Instead she sat down at the kitchen table and took a cigarette out of the pack. The closest police station was some twenty minutes down the highway, and they’d probably have their hands full with the tornado fallout anyway. And did she really need to call them? Well, yes, of course, but it wasn’t really pressing. She was safe, and Jeremy was dead. No amount of police tape and ambulances would change anything now.

She lit the cigarette, took a shallow drag, and then started coughing as pain spasmed through her chest.

“Dammit,” she hissed again, holding her side. It hurt to breathe. “You really did a fucking number on me, asshole.”

She glared at him, at his dead open eyes staring at nothing, and tried her cigarette again. Neither the police nor the ambulance could change anything now, so it was probably best to hold off and collect her thoughts. After all, she had killed a man–her husband at that–and the cops would have questions.

Kathleen went over the details of the fight in her mind. Jeremy had been angry all that morning, and he had hit her a couple of times. Sure he did, the evidence was all over her aching body. And maybe she had gotten in a few scratches of her own–who could blame her? Then he had pointed the gun at her, and that’s when the tornado hit.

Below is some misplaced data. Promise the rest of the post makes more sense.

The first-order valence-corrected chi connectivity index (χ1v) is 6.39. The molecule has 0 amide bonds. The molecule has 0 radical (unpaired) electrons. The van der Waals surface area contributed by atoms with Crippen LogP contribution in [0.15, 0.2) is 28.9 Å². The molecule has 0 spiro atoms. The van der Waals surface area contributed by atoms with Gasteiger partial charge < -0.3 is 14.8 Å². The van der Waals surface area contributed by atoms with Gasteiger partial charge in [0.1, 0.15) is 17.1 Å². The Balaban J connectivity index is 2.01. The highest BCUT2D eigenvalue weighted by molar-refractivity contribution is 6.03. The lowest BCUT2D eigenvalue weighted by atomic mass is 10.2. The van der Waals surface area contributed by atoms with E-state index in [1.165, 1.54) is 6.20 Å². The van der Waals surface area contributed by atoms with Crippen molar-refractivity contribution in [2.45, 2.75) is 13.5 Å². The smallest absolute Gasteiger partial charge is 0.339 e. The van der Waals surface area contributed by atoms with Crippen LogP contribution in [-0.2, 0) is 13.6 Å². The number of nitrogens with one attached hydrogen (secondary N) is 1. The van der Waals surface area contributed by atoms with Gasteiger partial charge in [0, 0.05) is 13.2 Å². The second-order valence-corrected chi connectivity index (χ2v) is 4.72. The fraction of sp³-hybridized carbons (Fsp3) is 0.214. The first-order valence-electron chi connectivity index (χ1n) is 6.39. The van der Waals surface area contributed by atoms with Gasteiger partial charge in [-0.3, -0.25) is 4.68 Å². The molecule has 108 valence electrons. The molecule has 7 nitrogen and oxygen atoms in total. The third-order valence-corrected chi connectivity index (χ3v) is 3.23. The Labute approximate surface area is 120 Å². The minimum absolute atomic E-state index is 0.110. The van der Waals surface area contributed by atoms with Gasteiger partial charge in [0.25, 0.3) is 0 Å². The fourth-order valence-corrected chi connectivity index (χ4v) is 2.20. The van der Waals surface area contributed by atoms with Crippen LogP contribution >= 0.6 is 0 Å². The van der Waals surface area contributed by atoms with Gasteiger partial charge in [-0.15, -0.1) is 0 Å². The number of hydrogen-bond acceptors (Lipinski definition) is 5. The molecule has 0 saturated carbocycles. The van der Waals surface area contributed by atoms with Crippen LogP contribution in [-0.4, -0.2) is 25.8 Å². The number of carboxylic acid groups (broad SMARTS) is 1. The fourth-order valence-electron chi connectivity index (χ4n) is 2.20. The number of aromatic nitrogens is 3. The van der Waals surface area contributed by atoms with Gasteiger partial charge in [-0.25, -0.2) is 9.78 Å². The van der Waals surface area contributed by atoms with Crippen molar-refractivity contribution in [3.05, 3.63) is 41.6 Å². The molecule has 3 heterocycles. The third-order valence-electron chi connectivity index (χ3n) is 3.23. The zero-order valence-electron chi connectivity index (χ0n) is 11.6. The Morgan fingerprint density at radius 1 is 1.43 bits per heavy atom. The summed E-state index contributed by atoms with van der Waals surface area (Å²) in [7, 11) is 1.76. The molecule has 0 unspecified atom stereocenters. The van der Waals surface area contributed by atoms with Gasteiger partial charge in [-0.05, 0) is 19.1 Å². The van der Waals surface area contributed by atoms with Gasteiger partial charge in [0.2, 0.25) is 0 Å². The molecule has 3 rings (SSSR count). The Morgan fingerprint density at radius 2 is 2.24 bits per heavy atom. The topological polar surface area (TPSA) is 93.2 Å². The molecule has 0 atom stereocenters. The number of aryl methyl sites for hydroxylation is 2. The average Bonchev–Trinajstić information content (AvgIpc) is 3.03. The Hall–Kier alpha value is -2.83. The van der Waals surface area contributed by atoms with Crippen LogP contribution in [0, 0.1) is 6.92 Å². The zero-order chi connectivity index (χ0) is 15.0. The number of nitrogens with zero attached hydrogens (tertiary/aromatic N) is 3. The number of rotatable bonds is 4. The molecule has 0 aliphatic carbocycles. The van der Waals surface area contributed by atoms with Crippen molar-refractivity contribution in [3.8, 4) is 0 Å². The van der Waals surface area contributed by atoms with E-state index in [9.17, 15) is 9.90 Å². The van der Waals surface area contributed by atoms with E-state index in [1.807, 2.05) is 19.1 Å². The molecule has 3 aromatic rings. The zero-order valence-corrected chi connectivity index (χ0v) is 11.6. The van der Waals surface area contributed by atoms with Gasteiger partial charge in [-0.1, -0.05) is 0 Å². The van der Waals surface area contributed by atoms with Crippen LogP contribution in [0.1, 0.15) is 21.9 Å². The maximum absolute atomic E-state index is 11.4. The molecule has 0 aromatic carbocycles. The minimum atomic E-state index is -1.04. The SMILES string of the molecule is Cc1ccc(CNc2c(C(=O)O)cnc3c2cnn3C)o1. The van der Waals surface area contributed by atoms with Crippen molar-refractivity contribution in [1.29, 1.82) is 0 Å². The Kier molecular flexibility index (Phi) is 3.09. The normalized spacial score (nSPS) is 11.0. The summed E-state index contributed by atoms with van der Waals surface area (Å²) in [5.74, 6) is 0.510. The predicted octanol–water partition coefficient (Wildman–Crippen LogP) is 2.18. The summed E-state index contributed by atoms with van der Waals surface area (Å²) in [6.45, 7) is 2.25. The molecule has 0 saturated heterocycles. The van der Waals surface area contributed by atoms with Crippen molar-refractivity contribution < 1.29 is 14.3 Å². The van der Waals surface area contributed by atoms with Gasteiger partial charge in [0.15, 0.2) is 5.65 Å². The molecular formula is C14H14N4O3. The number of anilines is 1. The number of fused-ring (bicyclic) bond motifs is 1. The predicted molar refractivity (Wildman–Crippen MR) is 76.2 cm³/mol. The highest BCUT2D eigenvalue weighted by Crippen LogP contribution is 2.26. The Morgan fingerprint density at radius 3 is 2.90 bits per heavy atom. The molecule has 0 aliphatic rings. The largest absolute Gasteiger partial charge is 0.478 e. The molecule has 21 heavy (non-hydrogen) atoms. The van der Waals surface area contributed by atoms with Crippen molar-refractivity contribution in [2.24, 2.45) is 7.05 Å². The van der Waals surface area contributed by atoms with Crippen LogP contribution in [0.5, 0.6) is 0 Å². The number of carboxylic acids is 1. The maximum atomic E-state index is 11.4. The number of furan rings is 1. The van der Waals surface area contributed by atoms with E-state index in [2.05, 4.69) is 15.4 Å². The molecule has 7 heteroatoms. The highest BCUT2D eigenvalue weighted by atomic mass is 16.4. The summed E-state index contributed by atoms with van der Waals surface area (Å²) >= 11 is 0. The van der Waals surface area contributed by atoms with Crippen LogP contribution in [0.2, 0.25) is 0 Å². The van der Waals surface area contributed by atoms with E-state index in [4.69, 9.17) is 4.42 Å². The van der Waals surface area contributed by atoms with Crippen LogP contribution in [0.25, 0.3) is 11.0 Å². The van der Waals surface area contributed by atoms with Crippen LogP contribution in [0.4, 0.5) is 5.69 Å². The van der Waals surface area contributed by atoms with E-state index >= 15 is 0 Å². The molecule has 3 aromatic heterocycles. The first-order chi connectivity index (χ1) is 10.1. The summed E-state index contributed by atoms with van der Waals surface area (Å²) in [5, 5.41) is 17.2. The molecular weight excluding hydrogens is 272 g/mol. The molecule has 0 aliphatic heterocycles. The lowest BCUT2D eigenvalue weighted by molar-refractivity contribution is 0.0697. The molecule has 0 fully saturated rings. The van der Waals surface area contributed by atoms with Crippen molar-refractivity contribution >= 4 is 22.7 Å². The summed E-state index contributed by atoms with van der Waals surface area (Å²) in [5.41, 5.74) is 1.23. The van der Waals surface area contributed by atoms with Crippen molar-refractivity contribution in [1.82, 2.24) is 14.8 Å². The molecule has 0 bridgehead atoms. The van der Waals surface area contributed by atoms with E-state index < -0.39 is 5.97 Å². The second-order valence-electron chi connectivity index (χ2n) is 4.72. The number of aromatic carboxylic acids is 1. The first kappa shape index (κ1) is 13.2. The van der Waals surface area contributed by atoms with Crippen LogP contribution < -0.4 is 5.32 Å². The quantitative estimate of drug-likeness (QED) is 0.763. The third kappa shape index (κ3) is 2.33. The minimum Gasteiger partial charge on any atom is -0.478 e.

It distracted him, and that’s when she hit him with the frying pan. No, little Kathleen could never knock big ol’ Jeremy out, but it did stun him long enough for her to get the gun.

And what happened then?

Well, Kathleen wasn’t too sure, her memory was hazy after all, but she supposed she must have shot him. Him or me, she’d say, and they would believe her because it was true. A man did not crack his wife’s ribs and break her face if he meant to let her live.

But, they’d want to know why. Why would he do this? As far as everybody knew, they had been happily married for three years. Well, Kathleen would tell them what caused it, what was at the core of their problems.


The three years of marriage had started out well enough, but they had quickly grown cool and boring. Husband and wife drifted apart.

She’d tell them she confronted him, and that’s what set him off.

She ashed the cigarette and lit up another. Then she smoked it and sat perfectly still, for even the slightest movements hurt. Well, maybe an ambulance wouldn’t help him, but it might help her.

She ashed the second cigarette. It was time to make the call. Her story was clear in her mind, and it was high time the rest of the world knew the truth about Jeremy, her psychopath husband.

She stood up, groaning, and walked across the kitchen–and through the congealing blood–to the wall phone.

She would call them. She would tell them her story, and they would believe it, and then she’d finally be free of him. The nightmare was over.

She’d tell them everything that they wanted to know, but of course she’d forget some details. It had been an emotional day, after all.

She’d forget that she was the one who dragged him out to the cottage.

She’d forget that she was the bored one, the one sleeping around.

She’d forget that he confronted her about it.

And she’d definitely forget that she had packed the gun and pulled it on him. She’d forget that he only hit her to save himself and to take the gun, and that he begged her to stop and to calm down, because he loved her and didn’t want to hurt her and blah blah blah.

Thank God for tornadoes.